Codependence versus Independence and Finding Real Freedom!
This might be the perfect time to write about independence or freedom and how codependency can effect the way we love ourselves and others simply because the 4th has just passed or simply because I’m in the mood. I feel like finding our way in relationships can be confusing especially when it concerns finding our own freedom within the confines of a partnership. This is hard enough when both people are relatively healthy minded. When you add in restrictive childhoods or abuse in childhood it can take years before you find your way into healthy, lasting love.
Below are common definitions of codependency:
MHA Definition of codependence
codependency is “an emotional and behavioral condition that affects an individual’s ability to have a healthy, mutually satisfying relationship. It is also known as ‘relationship addiction’ because people with codependency often form or maintain relationships that are one-sided, emotionally destructive and/or abusive.”
Robert Subby defines codependency as “An emotional, psychological, and behavioral condition that develops as a result of an individual’s prolonged exposure to, and practice of, a set of oppressive rules.”
The term comes out of treating alcoholics and their loved ones, who developed codependent patterns to cope with the alcoholic’s behavior. Codependency is a pattern of response. It’s a habitual way of reacting that is learned as a coping mechanism to an unhealthy situation.
Researchers found that the codependency habits become so ingrained in people that they persist beyond the interaction with the addict. That is, these patterns can exist and be passed down in families over time, even when the addiction is no longer present.
My personal experience has been one of losing myself in any long-term romantic relationship I’m involved in. Losing yourself for the benefit of a relationship is a life sucking experience. But what is more important is that when you are losing yourself in someone else it’s really just a distraction that keeps you from recognizing your own desires, hopes, goals, feelings and needs. Why this happens most certainly takes root in childhood and creates a pattern of self-deprecating behaviors that seem so normal it’s impossible to actually notice what you are doing, much less change it. That is until your life becomes un-liveable. It didn’t say unmanageable, because I could manage anything, I could fix anything and I could make anything work as long as it kept me in the relationship. It wasn’t until I noticed I could not live like that anymore that I realized there was something about me that wasn’t right. I noticed that other people didn’t have the same problems with intimacy and that other people also had boundaries that I lacked. Other people could say no. I could not and if I wanted to say no, rather than say it I would lie or make an excuse so that I would not have to show up. Now I just don’t lie anymore. I tell the truth and I’ll be damned it works. People respect the truth. You can’t argue with the truth. The truth is the truth. And that’s all I have to say about that!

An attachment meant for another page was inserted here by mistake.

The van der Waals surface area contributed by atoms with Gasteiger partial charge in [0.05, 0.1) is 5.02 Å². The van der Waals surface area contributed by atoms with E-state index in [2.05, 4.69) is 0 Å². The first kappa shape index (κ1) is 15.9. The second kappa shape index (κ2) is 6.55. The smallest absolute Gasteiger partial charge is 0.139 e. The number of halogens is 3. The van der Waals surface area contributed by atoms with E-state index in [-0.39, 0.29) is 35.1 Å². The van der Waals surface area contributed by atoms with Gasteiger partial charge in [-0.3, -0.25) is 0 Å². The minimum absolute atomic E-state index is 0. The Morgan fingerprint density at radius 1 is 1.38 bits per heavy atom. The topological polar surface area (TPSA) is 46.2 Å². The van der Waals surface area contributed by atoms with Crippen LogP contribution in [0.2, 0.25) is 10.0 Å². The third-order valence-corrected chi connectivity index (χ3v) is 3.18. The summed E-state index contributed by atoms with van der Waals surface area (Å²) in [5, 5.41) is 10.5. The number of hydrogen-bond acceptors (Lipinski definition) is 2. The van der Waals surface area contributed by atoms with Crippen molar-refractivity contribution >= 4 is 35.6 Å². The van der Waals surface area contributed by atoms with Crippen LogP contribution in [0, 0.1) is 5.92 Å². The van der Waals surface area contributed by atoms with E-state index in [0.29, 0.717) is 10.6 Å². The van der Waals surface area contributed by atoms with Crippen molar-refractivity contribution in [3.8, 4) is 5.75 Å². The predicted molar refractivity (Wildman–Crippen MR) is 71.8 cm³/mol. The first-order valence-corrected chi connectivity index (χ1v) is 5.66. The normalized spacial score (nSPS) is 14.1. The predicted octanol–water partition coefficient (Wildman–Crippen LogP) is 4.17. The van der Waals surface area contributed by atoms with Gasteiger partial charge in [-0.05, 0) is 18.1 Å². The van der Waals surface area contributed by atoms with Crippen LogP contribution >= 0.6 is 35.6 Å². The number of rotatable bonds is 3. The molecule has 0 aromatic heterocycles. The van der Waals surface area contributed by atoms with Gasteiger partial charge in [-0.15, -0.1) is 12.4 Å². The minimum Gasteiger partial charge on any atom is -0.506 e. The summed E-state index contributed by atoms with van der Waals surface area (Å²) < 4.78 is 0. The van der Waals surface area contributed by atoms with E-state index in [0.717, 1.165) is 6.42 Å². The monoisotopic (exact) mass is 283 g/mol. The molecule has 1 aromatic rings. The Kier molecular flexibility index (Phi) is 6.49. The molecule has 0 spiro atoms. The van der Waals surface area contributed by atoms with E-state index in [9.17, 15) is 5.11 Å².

Being in a co-dependent relationship is the polar opposite of the definition of freedom:
I procured this definition of freedom at Dictionary.com whose ease of availability keeps most of my posts free of spelling errors:
- Exemption from external control, interference, regulation
- Personal liberty, as opposed to bondage or slavery
- Exemption from the presence of anything specified (usually fol. by from): freedom from fear.
- The absence of or release from ties, obligations, etc.
- Frankness of manner or speech.
- The power to exercise choice and make decisions without constraint from within or without; autonomy; self-determination.
Co-dependency, while being self-imposed is unconscious and while we feel we are making free choices we definitely are not. It takes a lot of heartache to disembowel your primary thought process and actually realize that it is not the end all, be all of existence. I felt that every decision I made was controlled or interfered with by the presence of my partner simply because I had to consider his needs before I considered mine. I was in fear, not because of any actual danger, but because if I said what I thought or did what I wanted to do he would leave me. This prevented me from exercising personal liberty. I was bound by marriage or verbal commitment and held that obligation with fear of being alone or with guilt that I had not tried hard enough. I lost my personal autonomy altogether because I wanted to be loved, and in all of this I felt I had no choice. And all of these feeling, I believed very deeply were love, I trademarked marked them love as if love were something that must be earned instead of given, as if love could not be granted me unless I acted, thought, or did certain things and it was unbearable. My last relationship unhinged me to the point of self destruction, but if it were not for pain I would not be able to write these words now, because I would still be back there living a delusion, so I am more than grateful for the experience.
I always hope that others do not have to experience what I did in order to find independence, but I have noticed that sometimes we have to lose ourselves in order to find ourselves again and if that’s the price that leads to freedom of illusion then so be it!